Note: This interview does not have to align with the students’ chosen company, but may if the student chooses to do so.

Writing Assignment 3 – 25 Points
News Release and Media List
Length: 2 pages – News release 1; Media List 1
Due: Week 4 – April 10, 2012

This paper will include a news release and media list and should be written for news outlets. The news release should focus on an upcoming event, company accomplishment, or product release and should include proper formatting, quotes from an internal spokesperson, and a boilerplate.  The media list should include at least 10 contacts relevant to the news release and include the organization, contact, title, address, phone number, and email address for each contact.

Writing Assignment 4 – 25 Points
Television and Radio Public Service Announcements
Length: 2-3 pages
Due: Week 5 – April 17, 2012

This paper will include Television and Radio Public Service Announcements (PSAs) that complement one another.  The PSAs should align with the company’s mission or the mission of the company’s non-profit partner. They should include a header, images where applicable, and format notes.

Writing Assignment 5 – 25 Points
1 Blog, 2 Facebook, and 3 Twitter posts
Length: 2 pages
Due: Week 6 – April 24, 2012

This paper will include blog, Facebook, and Twitter posts and should be written for the company’s external target audience. The posts should focus on a topic relevant to the company. It may feature an interview with an employee, a new product or service, or highlight a news related event in the industry. The posts should be written in a conversational tone while remaining true to the company’s voice.

Portfolio – 35 Points
Length: 5-10 pages
Due: Week 7 – May 1, 2012

The portfolio should include at least three edited writing assignments and two additional public relations items that highlight the students writing skills and public relations knowledge.

Additional public relations items may include:
- Internal email from the company’s CEO
- Newsletter Article (Internal or External)
- Brochure Copy and Creative Direction
- Key Stakeholder Biographies

Group Project – 100 Points
Length: 10 pages plus 20 minute presentation
Due: Week 8 – May 8, 2012

Students will develop a public relations program for an organization, place, idea, product, event, or individual.  The project will consist of a paper and an oral presentation by the group.  The choice of the specific program will be left to the discretion of the group members with instructor approval.  The program should be a realistic and comprehensive as possible. 

The project should include:
 - Company overview
 - Project overview with goals
 - Project timeline
 - Project budget
 - Target audience
 - Strategy and tactics
 - 3-5 public relations materials that will be used to implement tactics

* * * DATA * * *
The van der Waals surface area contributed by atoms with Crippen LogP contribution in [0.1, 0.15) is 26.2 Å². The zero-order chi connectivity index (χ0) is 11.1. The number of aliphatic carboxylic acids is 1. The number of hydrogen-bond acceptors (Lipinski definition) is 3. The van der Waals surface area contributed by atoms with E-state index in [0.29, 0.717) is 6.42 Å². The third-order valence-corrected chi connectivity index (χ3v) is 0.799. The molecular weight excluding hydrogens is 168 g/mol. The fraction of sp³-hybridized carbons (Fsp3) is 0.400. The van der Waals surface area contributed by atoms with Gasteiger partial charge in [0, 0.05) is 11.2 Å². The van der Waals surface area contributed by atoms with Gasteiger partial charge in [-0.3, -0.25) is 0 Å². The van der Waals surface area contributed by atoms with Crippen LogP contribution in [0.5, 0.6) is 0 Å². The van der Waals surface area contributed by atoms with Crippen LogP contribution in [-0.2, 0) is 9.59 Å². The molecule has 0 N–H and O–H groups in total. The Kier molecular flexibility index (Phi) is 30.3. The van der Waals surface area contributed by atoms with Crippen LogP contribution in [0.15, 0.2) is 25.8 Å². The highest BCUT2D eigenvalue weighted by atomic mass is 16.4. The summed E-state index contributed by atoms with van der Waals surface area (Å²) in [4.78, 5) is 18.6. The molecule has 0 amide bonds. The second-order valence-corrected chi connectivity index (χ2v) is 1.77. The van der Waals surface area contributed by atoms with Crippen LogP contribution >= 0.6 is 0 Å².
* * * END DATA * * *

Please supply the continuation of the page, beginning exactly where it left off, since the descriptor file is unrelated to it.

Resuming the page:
- Measurement plan

 

Late Submission of Course Materials:
Public relations professionals need to meet deadlines. No late assignments will be accepted.

Classroom Rules of Conduct:

Course Topic/Dates/Assignments:

Week Reading Assignments Course Work Due
1 - March 20, 2012  -Writing for Public Relations
 -Ethical and Legal Issues in Public Relations Writing
 -Planning and Research
 
2 - March 27, 2012  -Choosing the Right Message and Medium
 -Media Relations and Placement
 -AP Stylebook Quiz
 -Writing Assignment
3 - April 3, 2012  -News Releases and Backgrounders  -Writing Assignment
4 - April 10, 2012  -Design, Printing, and Desktop Publishing
 -Controlled Publications
 -Midterm
 -Writing Assignment
5 - April 17, 2012  -Television and Radio  -Writing Assignment 
6 - April 24, 2012  -Writing for Web and Social Media  -AP Stylebook Quiz
 -Writing Assignment 
7 - May 1, 2012  -Speeches and Presentations  -Portfolio 
8 - May 8, 2012  N/A  -Group Project
Any Time  N/A  -Extra Credit: Attend PRSA or IABC Event

Academic Honesty:
Academic integrity is the foundation of the academic community. Because each student has the primary responsibility for being academically honest, students are advised to read and understand all sections of this policy relating to standards of conduct and academic life. Park University students and faculty members are encouraged to take advantage of the University resources available for learning about academic honesty (www.park.edu/current or http://www.park.edu/faculty/).from Park University 2011-2012 Undergraduate Catalog Page 93

Plagiarism:
Plagiarism involves the use of quotations without quotation marks, the use of quotations without indication of the source, the use of another's idea without acknowledging the source, the submission of a paper, laboratory report, project, or class assignment (any portion of such) prepared by another person, or incorrect paraphrasing. from Park University 2011-2012 Undergraduate Catalog Page 93

Attendance Policy:
Instructors are required to maintain attendance records and to report absences via the online attendance reporting system.

  1. The instructor may excuse absences for valid reasons, but missed work must be made up within the semester/term of enrollment.
  2. Work missed through unexcused absences must also be made up within the semester/term of enrollment, but unexcused absences may carry further penalties.
  3. In the event of two consecutive weeks of unexcused absences in a semester/term of enrollment, the student will be administratively withdrawn, resulting in a grade of "F".
  4. A "Contract for Incomplete" will not be issued to a student who has unexcused or excessive absences recorded for a course.
  5. Students receiving Military Tuition Assistance or Veterans Administration educational benefits must not exceed three unexcused absences in the semester/term of enrollment. Excessive absences will be reported to the appropriate agency and may result in a monetary penalty to the student.
  6. Report of a "F" grade (attendance or academic) resulting from excessive absence for those students who are receiving financial assistance from agencies not mentioned in item 5 above will be reported to the appropriate agency.